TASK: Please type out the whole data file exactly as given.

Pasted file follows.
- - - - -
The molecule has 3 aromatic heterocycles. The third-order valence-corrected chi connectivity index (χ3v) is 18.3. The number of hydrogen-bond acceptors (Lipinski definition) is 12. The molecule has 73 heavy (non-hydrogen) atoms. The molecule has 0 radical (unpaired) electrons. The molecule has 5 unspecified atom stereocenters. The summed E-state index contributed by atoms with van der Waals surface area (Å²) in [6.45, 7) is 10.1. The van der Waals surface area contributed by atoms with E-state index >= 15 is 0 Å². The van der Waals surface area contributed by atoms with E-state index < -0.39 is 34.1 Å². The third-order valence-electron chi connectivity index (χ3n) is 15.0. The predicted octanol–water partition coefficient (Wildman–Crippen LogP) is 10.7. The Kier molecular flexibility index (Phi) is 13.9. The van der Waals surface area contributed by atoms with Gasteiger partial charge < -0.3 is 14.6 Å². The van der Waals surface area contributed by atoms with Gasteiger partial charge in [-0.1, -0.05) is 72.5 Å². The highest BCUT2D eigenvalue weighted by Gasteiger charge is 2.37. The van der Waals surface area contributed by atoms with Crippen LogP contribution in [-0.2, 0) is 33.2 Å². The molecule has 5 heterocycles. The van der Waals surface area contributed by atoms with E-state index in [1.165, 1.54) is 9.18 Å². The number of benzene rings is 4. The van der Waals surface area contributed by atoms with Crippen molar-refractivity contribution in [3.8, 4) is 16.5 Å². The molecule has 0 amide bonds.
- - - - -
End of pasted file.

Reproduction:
The molecule has 3 aromatic heterocycles. The third-order valence-corrected chi connectivity index (χ3v) is 18.3. The number of hydrogen-bond acceptors (Lipinski definition) is 12. The molecule has 73 heavy (non-hydrogen) atoms. The molecule has 0 radical (unpaired) electrons. The molecule has 5 unspecified atom stereocenters. The summed E-state index contributed by atoms with van der Waals surface area (Å²) in [6.45, 7) is 10.1. The van der Waals surface area contributed by atoms with E-state index >= 15 is 0 Å². The van der Waals surface area contributed by atoms with E-state index < -0.39 is 34.1 Å². The third-order valence-electron chi connectivity index (χ3n) is 15.0. The predicted octanol–water partition coefficient (Wildman–Crippen LogP) is 10.7. The Kier molecular flexibility index (Phi) is 13.9. The van der Waals surface area contributed by atoms with Gasteiger partial charge < -0.3 is 14.6 Å². The van der Waals surface area contributed by atoms with Gasteiger partial charge in [-0.1, -0.05) is 72.5 Å². The highest BCUT2D eigenvalue weighted by Gasteiger charge is 2.37. The van der Waals surface area contributed by atoms with Crippen LogP contribution in [-0.2, 0) is 33.2 Å². The molecule has 5 heterocycles. The van der Waals surface area contributed by atoms with E-state index in [1.165, 1.54) is 9.18 Å². The number of benzene rings is 4. The van der Waals surface area contributed by atoms with Crippen molar-refractivity contribution in [3.8, 4) is 16.5 Å². The molecule has 0 amide bonds.